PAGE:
IF TAYLOR SWIFT fans thought her boyfriend Joe Alwyn’s contribution to her lyrics was just a one-off, they are mistaken.
He plays a key role in ninth album Evermore, out today, which I was lucky to hear a preview of.
He is credited on three songs under his pseudonym William Bowery.
His first shout-out is for Champagne Problems, about a woman breaking her man’s heart.
Taylor sings: “Your mum’s ring in your pocket, my picture in your wallet, your heart was glass, I dropped it.”
He also helped pen Coney Island, where Taylor sings of her own heartbreak, and plays piano on final track Evermore.
In Ivy, Taylor sings about “drinking my husband’s wine” which will only fuel speculation she has wed Joe in secret.
Rumour was rife yesterday after she posted on Instagram a shot of her in a wedding dress.
Fans will be disappointed to hear they are NOT hitched.
Taylor’s followers went wild after the July release of her eighth album Folklore when they spotted the name William Bowery credited to two songs and worked out it was really the singer’s British boyfriend.
Yesterday she made the shock announcement that Evermore would be the “sister” album of Folklore and that she would be releasing it today, ahead of her 31st birthday on Sunday.
The album certainly feels like a continuation, with track Marjorie the best example.
Named after her gran, Marjorie Finlay, it is part two to her Epiphany song from Folklore which was about Marjorie’s husband Dean fighting in World War Two.
Her new song features her gran’s vocals and the accompanying video has footage of them together before she died in 2003.
In the album’s prologue, Taylor says Marjorie “still visits me sometimes in my dreams”.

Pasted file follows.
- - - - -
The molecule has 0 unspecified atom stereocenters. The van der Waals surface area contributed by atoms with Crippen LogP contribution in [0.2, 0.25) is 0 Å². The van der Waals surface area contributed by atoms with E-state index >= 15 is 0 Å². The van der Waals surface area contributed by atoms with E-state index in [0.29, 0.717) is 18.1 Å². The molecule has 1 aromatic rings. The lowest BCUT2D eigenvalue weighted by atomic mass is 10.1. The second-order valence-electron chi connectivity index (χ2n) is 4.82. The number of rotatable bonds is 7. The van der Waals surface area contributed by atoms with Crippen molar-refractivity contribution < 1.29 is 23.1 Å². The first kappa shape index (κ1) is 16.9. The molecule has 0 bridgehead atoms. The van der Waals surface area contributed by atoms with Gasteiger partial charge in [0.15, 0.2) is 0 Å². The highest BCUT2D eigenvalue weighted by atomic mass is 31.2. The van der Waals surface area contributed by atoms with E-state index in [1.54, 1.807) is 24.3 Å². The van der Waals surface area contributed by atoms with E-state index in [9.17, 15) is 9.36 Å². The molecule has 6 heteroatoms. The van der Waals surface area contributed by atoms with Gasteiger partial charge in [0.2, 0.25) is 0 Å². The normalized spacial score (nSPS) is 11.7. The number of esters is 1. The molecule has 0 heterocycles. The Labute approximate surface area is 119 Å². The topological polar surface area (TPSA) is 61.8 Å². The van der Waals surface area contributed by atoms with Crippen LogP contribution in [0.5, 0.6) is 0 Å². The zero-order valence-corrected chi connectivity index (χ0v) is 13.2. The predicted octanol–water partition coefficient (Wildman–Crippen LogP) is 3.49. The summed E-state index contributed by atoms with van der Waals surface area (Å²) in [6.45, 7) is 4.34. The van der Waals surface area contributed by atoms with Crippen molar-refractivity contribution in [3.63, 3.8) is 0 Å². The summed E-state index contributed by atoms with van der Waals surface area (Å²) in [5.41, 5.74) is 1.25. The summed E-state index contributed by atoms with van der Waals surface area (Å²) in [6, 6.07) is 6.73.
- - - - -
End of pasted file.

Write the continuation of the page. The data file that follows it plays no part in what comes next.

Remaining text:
The album also features Marcus Mumford on Cowboy Like Me, confirming my story they were collaborating. It’s just one of many great songs on the collection.
FOR Taylor fans who craved more songs from Folklore, Evermore is the perfect follow-up.
She takes listeners on a rollercoaster ride of emotion as she candidly tells the stories of tumultuous relationships.
Whether they’re from experience or a figment of her imagination isn’t up for debate, and neither is the calibre of her lyrics that immerse you in a different world.
No song is a better example of this than No Body, No Crime, with HAIM, which begins with police sirens and leads you to believe a husband has killed his wife – reminiscent of the iconic Stan by Eminem.
But right at the end she deals the sucker-punch twist worthy of a Bafta award-winning drama.
Dorothea and Marjorie are not only names we haven’t heard in years but also songs by Taylor on the album that makes you realise we’ve also been missing this sort of quality in music for a while.
The penultimate track, Closure, does just that – giving us a brilliant performance towards the end of a passionate journey.
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